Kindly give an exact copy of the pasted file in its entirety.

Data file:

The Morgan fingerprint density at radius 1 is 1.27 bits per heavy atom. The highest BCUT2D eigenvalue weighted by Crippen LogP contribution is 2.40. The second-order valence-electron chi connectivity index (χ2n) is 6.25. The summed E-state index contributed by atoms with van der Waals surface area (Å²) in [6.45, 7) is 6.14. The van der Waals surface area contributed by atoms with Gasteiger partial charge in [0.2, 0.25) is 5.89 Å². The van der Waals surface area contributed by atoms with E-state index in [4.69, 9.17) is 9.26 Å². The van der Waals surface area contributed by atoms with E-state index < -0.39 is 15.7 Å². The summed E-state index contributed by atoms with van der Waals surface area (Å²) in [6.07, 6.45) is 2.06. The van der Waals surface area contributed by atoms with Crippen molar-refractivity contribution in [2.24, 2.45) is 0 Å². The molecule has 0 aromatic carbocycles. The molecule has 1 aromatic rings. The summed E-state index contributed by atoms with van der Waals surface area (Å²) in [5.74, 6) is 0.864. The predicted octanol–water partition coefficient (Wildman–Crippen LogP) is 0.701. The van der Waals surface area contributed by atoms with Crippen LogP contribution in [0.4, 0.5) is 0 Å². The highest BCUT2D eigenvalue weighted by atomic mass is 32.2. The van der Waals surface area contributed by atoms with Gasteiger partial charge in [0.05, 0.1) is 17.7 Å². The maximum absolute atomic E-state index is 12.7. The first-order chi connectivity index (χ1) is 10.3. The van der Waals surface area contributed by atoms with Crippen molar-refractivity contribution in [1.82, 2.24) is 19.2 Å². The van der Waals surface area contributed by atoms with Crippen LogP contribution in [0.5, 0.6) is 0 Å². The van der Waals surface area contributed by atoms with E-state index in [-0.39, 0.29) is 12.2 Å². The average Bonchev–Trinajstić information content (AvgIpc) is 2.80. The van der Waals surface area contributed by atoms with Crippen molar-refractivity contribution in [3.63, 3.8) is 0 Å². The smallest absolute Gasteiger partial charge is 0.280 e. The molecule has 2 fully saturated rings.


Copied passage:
The Morgan fingerprint density at radius 1 is 1.27 bits per heavy atom. The highest BCUT2D eigenvalue weighted by Crippen LogP contribution is 2.40. The second-order valence-electron chi connectivity index (χ2n) is 6.25. The summed E-state index contributed by atoms with van der Waals surface area (Å²) in [6.45, 7) is 6.14. The van der Waals surface area contributed by atoms with Gasteiger partial charge in [0.2, 0.25) is 5.89 Å². The van der Waals surface area contributed by atoms with E-state index in [4.69, 9.17) is 9.26 Å². The van der Waals surface area contributed by atoms with E-state index < -0.39 is 15.7 Å². The summed E-state index contributed by atoms with van der Waals surface area (Å²) in [6.07, 6.45) is 2.06. The van der Waals surface area contributed by atoms with Crippen molar-refractivity contribution in [2.24, 2.45) is 0 Å². The molecule has 0 aromatic carbocycles. The molecule has 1 aromatic rings. The summed E-state index contributed by atoms with van der Waals surface area (Å²) in [5.74, 6) is 0.864. The predicted octanol–water partition coefficient (Wildman–Crippen LogP) is 0.701. The van der Waals surface area contributed by atoms with Crippen LogP contribution in [0.4, 0.5) is 0 Å². The highest BCUT2D eigenvalue weighted by atomic mass is 32.2. The van der Waals surface area contributed by atoms with Gasteiger partial charge in [0.05, 0.1) is 17.7 Å². The maximum absolute atomic E-state index is 12.7. The first-order chi connectivity index (χ1) is 10.3. The van der Waals surface area contributed by atoms with Crippen molar-refractivity contribution in [1.82, 2.24) is 19.2 Å². The van der Waals surface area contributed by atoms with Crippen LogP contribution in [0.5, 0.6) is 0 Å². The van der Waals surface area contributed by atoms with E-state index in [-0.39, 0.29) is 12.2 Å². The average Bonchev–Trinajstić information content (AvgIpc) is 2.80. The van der Waals surface area contributed by atoms with Crippen molar-refractivity contribution in [3.63, 3.8) is 0 Å². The smallest absolute Gasteiger partial charge is 0.280 e. The molecule has 2 fully saturated rings.